The dangers of hipness by proxy … or Lenny Bruce “hanging out” with Hugh Hefner on “Playboy’s Penthouse” Oct 24, 1959

By now, most people know the story about how a certain uptight Midwestern uber-nerd of the 1950s … Hugh Hefner … rebranded himself as a suave, hip (wait for it …) “playboy” and turned publishing and American culture on its head.  And all kidding aside, “Playboy” magazine was a remarkable accomplishment.  In a post World War II era where 10% of people interviewed thought an unmarried person could be happy (80%  believing that bacherlors were “sick, neurotic, and immoral”), Hefner made being a bachelor “cool,” selling an alternative image of unlimited sex and pleasure to a nation shackled to a notion that suburban domesticity was the ideal.  In addition, Hefner craftily classed up his magazine with important writers and thinkers of the day, not only giving his so-called “dirty” magazine a sense of sophistication, but exposing mainstream America to Jack Kerouac, Allen Ginsberg, Gregory Corso, John Steinbeck, James Jones, W. Somerset Maugham, Norman Mailer, Philip Roth, and John Updike.  Of course, Hefner was not the first person to expose America to these literary giants, but by placing their writing among the nude pictorials, mainstream Americans arguably became more exposed to these works based on their placement in “Playboy.”

Yet at the same time, Hefner was actually more in line with the conservative 1950s than his image projected at the time.  Per Mike Edision, in his brilliant and entertaining look at America’s pioneering print pornographers “Dirty Dirty Dirty,” who observed: “Despite his protests, (Hefner) was the very definition of bourgeois.  He gave lip service to mainstream American values, but he advocated the conspicuous consumption that was at the heart of the nation’s pride in its hard-won prosperity.  In this case it was sports cars, not station wagons; stereo components, not washer-dryers – but it was constructed with the same vapid building blocks of materialism and peddled by the same choice Mammon who pushed aluminum siding and riding mowers. Hef was creating a new playbook for the single male, but it was still based on the old caste system of He with the Coolest Stuff Wins.”  In other words, Hefner was one of the most successful marketers of consumerism as rebellion.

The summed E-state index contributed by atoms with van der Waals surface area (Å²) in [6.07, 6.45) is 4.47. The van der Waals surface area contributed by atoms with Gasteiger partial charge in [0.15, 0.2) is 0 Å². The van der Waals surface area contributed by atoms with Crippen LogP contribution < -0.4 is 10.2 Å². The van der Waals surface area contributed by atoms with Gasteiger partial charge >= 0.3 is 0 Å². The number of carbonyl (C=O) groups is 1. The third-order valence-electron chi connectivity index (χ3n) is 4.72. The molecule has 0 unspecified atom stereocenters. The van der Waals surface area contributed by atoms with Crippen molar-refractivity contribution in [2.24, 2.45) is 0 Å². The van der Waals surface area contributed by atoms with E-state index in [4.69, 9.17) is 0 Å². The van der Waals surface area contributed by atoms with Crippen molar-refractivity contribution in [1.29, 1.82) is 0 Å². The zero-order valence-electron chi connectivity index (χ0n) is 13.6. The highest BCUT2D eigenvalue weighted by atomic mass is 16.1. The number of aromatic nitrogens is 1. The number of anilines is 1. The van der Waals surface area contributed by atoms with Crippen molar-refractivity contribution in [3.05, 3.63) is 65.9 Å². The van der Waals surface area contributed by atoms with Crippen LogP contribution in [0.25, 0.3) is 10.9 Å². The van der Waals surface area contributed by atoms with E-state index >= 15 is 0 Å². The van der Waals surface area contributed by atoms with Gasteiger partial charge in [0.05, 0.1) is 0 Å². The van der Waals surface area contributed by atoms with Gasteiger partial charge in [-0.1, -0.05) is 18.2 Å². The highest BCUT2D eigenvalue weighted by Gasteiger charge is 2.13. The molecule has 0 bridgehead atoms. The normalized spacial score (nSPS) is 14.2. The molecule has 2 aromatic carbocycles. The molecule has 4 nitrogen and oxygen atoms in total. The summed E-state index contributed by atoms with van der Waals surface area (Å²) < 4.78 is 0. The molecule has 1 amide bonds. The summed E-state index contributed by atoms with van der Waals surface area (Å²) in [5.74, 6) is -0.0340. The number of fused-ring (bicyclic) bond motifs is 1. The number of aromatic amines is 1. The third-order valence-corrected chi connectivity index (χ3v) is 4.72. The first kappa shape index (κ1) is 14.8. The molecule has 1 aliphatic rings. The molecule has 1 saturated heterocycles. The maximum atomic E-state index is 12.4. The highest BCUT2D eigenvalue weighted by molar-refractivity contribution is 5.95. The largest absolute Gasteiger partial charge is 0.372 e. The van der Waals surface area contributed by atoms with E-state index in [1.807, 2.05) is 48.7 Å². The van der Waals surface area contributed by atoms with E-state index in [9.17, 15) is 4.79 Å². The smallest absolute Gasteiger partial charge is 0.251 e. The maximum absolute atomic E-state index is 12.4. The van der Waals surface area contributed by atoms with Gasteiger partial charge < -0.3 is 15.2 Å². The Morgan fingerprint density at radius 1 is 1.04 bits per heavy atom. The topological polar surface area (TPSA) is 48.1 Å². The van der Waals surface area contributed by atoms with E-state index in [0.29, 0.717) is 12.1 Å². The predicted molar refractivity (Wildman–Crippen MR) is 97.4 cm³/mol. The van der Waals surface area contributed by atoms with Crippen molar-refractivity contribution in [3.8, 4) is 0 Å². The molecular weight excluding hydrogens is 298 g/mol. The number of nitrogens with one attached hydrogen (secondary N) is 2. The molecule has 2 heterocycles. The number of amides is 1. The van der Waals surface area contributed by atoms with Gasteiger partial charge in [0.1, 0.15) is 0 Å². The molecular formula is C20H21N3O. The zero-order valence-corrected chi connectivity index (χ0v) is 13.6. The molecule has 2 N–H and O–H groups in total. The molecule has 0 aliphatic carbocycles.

So who better to drop a turd into Hefner’s impeccably created martini than the then-current king of “sick humor” Lenny Bruce. In this late 1950s television version of the Playboy Lifestyle (“Playboy Penthouse’), Hefner tries to navigate a manufactured urban penthouse set in tuxedo, selling the Playboy philosophy while still looking a little uncomfortable in the role.  While Hefner was a definite fan and supporter of Bruce’s over the years, Bruce was obviously invited to this televised shindig to provide a some reflected hip glory on Hefner.  And Bruce isn’t having any of it, brutally identifying the truth behind the Playboy philosophy “Playboy is very chic, and you can say sophisticated, and the magazine is filled with sports coats, about your views about sports cars, and I am glad you have one, ’cause you don’t care about the people who don’t have money … they can wait for their own magazine. ‘Field and Stream’? … The Playmate has a duck in her mouth.”  Hefner gamely attempts to take it on the chin, though he’s obviously very uneasy about Bruce calling him out.  A very funny and subversive American pop culture moment.

Oh, and again, please read Mike Edison’s “Dirty, Dirty, Dirty,” a ridiculously entertaining look at not only Hefner, but Bob Guccione, Larry Flynt, and Al Goldstein.

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“Lenny Bruce Tries to do a Clean Show” from “Lenny” (1974) dir. Bob Fosse

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From Bob Fosse’s terrific, but sad biopic of the late comedian Lenny Bruce comes this scene where Lenny (played by Dustin Hoffman) attempts to do a stand-up routine without saying a certain word that got him arrested a few nights earlier. As he points out, the routine is far dirtier without the bad word than with the word. A funny and clever way to make a very crucial point … that the truth, as ugly as it may be at times, is far less offensive than the lie that’s often used to mask the truth.

Doug Stanhope on Artists “Dying too Young”

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From Doug Stanhope’s unbelievably awesome comedy special “No Refunds” from 2007 is his take on artists who people think died too young. Stanhope’s comments on Jimi Hendrix and Lenny Bruce may seem sacrilegious … but it doesn’t make them any less true. Not safe for work or little ones by any stretch of the imagination.